Soft Wearable Exosuit Helps Stroke Patients to Walk
Researchers at Harvard and Boston University have developed and tested a soft, wearable exosuit on stroke patients with limited mobility, and found that it can help to promote normal walking.
In approximately 80% of stroke patients one limb stops functioning normally. This can cause long-term abnormalities in gait that can reduce a patient’s mobility and increase their risk of falling.
“Current approaches to rehabilitation fall short and do not restore the mobility that is required for normal life,” said Terry Ellis, a scientist at Boston University involved in the study, which was recently published in Science Translational Medicine. There is an ongoing effort to develop assistive technologies to improve these patients’ ability to walk. In previous work, the researchers developed a soft exosuit consisting of wearable soft fabrics attached to pulley systems that can be powered by a wearable battery pack. The pulleys are attached to cables that can pull on the fabric to help with walking.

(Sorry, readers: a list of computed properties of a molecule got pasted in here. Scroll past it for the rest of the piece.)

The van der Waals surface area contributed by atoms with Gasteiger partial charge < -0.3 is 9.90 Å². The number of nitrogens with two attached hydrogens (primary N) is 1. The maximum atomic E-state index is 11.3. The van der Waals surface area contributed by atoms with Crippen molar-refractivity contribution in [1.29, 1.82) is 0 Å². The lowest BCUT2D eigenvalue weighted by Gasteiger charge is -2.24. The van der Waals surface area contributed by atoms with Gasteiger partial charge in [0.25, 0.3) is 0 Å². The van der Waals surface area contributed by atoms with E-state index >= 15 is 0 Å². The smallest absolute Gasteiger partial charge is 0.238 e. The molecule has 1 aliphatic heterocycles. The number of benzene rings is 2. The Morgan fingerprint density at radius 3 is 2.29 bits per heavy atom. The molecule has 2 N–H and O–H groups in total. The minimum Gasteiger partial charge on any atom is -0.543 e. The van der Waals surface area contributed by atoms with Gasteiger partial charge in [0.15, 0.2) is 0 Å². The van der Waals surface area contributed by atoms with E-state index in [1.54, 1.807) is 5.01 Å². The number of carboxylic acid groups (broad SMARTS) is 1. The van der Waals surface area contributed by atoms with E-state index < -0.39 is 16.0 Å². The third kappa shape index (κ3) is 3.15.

In healthy volunteers, the exosuit could provide assistive force during walking and jogging, resulting in significant reductions in energy costs. Now, the team has tested the suit in stroke patients. “In treadmill experiments we found that the powered exosuit improved the walking performance of seven post-stroke patients, helping them to clear the ground and push off at the ankle, thus generating more forward propulsion,” said Jaehyun Bae, another scientist involved in the study.
“This study provides a glimpse of a new future where much of patient care will be carried out at home with the help of human-friendly robots, which look nothing like the robots we see in television and movies. This exosuit looks more like sports clothing than R2D2, yet it is equally programmable and carries out tasks on command; however, the exosuit is lightweight, flexible, virtually invisible to others, and individualizes itself for each patient. We hope that it will soon enter clinical use where it undoubtedly could transform the lives of stroke patients for the better,” said Wyss Institute Founding Director Donald Ingber.
See the system in action here:
Photo: from the MedGadget.com site.